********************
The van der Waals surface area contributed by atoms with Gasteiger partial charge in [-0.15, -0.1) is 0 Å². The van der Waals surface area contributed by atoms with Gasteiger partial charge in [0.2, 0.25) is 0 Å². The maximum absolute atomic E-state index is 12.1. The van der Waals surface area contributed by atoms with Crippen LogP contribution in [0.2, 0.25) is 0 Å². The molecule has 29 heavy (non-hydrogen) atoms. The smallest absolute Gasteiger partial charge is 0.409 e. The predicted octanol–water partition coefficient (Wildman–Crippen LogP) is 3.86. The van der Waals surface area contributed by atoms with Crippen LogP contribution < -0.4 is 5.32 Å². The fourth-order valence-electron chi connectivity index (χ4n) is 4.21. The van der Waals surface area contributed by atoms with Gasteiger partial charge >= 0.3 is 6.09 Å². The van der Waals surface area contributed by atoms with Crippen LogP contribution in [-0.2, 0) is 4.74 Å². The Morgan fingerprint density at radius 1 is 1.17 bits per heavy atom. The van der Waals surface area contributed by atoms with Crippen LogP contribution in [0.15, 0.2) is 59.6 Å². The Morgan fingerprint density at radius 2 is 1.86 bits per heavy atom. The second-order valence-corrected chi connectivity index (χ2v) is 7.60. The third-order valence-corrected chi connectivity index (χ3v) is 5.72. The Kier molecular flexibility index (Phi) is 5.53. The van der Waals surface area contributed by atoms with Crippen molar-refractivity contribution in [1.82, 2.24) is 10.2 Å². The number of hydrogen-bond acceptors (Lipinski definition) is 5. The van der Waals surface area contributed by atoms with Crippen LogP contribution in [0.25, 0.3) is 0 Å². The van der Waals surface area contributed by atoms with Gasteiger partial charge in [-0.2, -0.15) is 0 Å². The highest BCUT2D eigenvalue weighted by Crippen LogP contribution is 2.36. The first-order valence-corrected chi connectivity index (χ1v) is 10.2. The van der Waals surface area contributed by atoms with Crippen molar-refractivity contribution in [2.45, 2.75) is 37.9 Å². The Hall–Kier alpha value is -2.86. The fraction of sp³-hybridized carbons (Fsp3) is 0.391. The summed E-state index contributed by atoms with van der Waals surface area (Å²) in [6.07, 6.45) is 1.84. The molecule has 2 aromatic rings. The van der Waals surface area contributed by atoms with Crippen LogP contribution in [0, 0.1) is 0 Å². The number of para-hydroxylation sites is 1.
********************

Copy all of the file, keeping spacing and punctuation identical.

The van der Waals surface area contributed by atoms with Gasteiger partial charge in [-0.15, -0.1) is 0 Å². The van der Waals surface area contributed by atoms with Gasteiger partial charge in [0.2, 0.25) is 0 Å². The maximum absolute atomic E-state index is 12.1. The van der Waals surface area contributed by atoms with Crippen LogP contribution in [0.2, 0.25) is 0 Å². The molecule has 29 heavy (non-hydrogen) atoms. The smallest absolute Gasteiger partial charge is 0.409 e. The predicted octanol–water partition coefficient (Wildman–Crippen LogP) is 3.86. The van der Waals surface area contributed by atoms with Crippen LogP contribution < -0.4 is 5.32 Å². The fourth-order valence-electron chi connectivity index (χ4n) is 4.21. The van der Waals surface area contributed by atoms with Gasteiger partial charge >= 0.3 is 6.09 Å². The van der Waals surface area contributed by atoms with Crippen LogP contribution in [-0.2, 0) is 4.74 Å². The Morgan fingerprint density at radius 1 is 1.17 bits per heavy atom. The van der Waals surface area contributed by atoms with Crippen LogP contribution in [0.15, 0.2) is 59.6 Å². The Morgan fingerprint density at radius 2 is 1.86 bits per heavy atom. The second-order valence-corrected chi connectivity index (χ2v) is 7.60. The third-order valence-corrected chi connectivity index (χ3v) is 5.72. The Kier molecular flexibility index (Phi) is 5.53. The van der Waals surface area contributed by atoms with Crippen molar-refractivity contribution in [1.82, 2.24) is 10.2 Å². The number of hydrogen-bond acceptors (Lipinski definition) is 5. The van der Waals surface area contributed by atoms with Crippen LogP contribution in [0.25, 0.3) is 0 Å². The van der Waals surface area contributed by atoms with Gasteiger partial charge in [-0.2, -0.15) is 0 Å². The highest BCUT2D eigenvalue weighted by Crippen LogP contribution is 2.36. The first-order valence-corrected chi connectivity index (χ1v) is 10.2. The van der Waals surface area contributed by atoms with Crippen molar-refractivity contribution in [2.45, 2.75) is 37.9 Å². The Hall–Kier alpha value is -2.86. The fraction of sp³-hybridized carbons (Fsp3) is 0.391. The summed E-state index contributed by atoms with van der Waals surface area (Å²) in [6.07, 6.45) is 1.84. The molecule has 2 aromatic rings. The van der Waals surface area contributed by atoms with Crippen LogP contribution in [0, 0.1) is 0 Å². The number of para-hydroxylation sites is 1.